True fact: I was born cross-eyed.
Still being the 70s and with my post-natal health care provided by the US military, I underwent surgery that evens out the eyes by snipping muscles.
The result almost four decades later is that I only truly have binocular vision for a very short time period each day. As my eyes tire, I only use one eye at a time. I tend to prefer my left (non-dominant) eye.
So in addition to having an autism spectrum level aversion to eye contact, most 3D movie spectacle is lost on me. (Wenders’ Pina Bauch documentary was wonderful because the use is so minimal and used to subtly emphasize depth of field and in Mad Max: Fury Road the 3D contributed an amplified sense of post-apocalyptic setting and therefore rendered the over-the-top color design less obtrusive.)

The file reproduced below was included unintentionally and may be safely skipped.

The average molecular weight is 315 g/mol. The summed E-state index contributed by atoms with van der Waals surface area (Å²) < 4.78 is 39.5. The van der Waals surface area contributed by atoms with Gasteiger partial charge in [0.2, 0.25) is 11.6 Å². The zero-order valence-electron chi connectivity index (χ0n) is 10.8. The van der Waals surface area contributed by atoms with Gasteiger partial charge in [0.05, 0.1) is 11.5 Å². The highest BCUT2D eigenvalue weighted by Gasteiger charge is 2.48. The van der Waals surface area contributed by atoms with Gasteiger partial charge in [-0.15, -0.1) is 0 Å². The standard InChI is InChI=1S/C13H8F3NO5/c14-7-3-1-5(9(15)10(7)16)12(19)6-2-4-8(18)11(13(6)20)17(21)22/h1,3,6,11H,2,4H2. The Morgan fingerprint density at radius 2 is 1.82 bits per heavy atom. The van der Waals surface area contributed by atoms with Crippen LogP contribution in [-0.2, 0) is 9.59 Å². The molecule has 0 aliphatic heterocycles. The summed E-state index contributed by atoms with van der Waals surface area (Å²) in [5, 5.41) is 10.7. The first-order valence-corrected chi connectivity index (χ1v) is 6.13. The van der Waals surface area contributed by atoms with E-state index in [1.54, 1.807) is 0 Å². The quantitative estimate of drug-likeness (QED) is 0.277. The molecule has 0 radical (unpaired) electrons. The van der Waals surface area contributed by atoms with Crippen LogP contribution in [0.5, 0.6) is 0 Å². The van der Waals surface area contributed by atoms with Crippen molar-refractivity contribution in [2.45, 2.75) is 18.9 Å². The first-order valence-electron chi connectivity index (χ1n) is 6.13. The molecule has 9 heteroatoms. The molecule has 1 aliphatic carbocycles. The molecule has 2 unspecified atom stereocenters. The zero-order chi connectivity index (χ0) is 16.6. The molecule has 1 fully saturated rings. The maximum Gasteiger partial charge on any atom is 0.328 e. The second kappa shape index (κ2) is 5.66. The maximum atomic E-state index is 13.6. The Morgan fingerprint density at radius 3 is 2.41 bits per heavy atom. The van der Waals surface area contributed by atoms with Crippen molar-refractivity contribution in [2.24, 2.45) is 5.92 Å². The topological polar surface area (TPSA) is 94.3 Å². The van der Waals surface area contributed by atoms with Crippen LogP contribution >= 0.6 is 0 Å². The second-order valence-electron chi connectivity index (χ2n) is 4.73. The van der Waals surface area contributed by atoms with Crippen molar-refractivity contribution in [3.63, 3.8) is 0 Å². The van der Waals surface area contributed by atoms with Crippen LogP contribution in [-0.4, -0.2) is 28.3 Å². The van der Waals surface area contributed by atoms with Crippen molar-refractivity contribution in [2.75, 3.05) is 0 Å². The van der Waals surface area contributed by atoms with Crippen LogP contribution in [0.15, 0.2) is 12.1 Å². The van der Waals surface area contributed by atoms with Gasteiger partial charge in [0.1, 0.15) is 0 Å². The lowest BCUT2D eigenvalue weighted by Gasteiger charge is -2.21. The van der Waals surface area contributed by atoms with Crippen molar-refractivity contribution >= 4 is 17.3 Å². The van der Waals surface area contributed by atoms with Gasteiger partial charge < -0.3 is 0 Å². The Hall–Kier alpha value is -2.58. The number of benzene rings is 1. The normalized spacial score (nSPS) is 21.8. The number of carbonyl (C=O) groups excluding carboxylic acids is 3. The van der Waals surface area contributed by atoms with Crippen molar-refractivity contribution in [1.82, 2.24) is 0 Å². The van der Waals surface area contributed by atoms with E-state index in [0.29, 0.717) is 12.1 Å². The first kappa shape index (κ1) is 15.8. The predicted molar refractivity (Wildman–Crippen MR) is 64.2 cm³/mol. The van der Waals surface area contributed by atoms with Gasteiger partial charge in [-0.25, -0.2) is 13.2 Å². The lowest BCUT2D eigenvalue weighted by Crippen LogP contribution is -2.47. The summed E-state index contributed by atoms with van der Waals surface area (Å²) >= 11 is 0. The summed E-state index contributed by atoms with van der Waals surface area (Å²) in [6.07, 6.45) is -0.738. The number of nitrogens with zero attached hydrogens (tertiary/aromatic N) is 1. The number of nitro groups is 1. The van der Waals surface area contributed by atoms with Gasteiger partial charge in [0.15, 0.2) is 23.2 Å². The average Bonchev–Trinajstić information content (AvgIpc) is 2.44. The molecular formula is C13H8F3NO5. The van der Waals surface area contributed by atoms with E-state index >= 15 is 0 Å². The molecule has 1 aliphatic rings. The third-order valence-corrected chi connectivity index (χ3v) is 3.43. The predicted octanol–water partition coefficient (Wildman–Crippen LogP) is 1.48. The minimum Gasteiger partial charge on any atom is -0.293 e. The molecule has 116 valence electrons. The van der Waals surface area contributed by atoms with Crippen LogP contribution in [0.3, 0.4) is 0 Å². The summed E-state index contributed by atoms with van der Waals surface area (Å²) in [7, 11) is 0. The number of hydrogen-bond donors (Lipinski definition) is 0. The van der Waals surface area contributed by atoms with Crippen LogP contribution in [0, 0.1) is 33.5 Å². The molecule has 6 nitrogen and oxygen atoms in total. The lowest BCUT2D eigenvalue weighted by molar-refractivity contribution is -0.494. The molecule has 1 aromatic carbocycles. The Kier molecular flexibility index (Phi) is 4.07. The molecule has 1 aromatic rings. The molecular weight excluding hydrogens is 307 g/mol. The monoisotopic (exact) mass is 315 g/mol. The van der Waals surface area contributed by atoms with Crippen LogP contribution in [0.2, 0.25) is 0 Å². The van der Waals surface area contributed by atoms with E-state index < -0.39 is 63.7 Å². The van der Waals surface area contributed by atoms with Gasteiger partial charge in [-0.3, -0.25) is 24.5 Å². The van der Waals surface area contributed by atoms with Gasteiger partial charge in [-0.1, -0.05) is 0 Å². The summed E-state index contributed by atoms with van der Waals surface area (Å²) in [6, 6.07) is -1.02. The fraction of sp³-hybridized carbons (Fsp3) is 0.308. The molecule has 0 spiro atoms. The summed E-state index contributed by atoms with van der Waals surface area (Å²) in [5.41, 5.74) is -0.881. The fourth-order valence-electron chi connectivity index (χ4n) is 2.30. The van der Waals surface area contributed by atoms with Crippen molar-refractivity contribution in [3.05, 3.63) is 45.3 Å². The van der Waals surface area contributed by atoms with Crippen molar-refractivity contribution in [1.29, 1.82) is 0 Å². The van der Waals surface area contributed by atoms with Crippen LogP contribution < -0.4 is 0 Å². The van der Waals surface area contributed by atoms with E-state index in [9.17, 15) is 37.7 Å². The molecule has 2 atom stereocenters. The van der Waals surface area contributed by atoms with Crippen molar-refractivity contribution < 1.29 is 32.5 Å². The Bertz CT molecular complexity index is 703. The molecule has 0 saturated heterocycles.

Visceral‘s palette is two tone: red and blue. As with 3D movies red advances and blue recedes–bestowing an unusual dimensionality to what would otherwise be relatively flat studio work. (I think if you donned 3D glasses, this image would probably even pop a bit.)
@lisakimberly will tell you that I’m a bit of a Rojas detractor. But I should confess a change of heart. Reviewing her work now reveals how she’s pared down her muddled early work, focusing on the more sinister and surreal threads in her work.
On the surface, Visceral hits as a bit of a left turn but the simplicity of it puts a very fine point on her technical chops and finds a way of bridging the gap between fragmentation as literally depicted to a more scientific/poetic/conceptual exploration.
And although I’m not as fond as the rest of Visceral as I am with this image, it’s still exciting work from a talented image maker who appears to be fully coming into her own.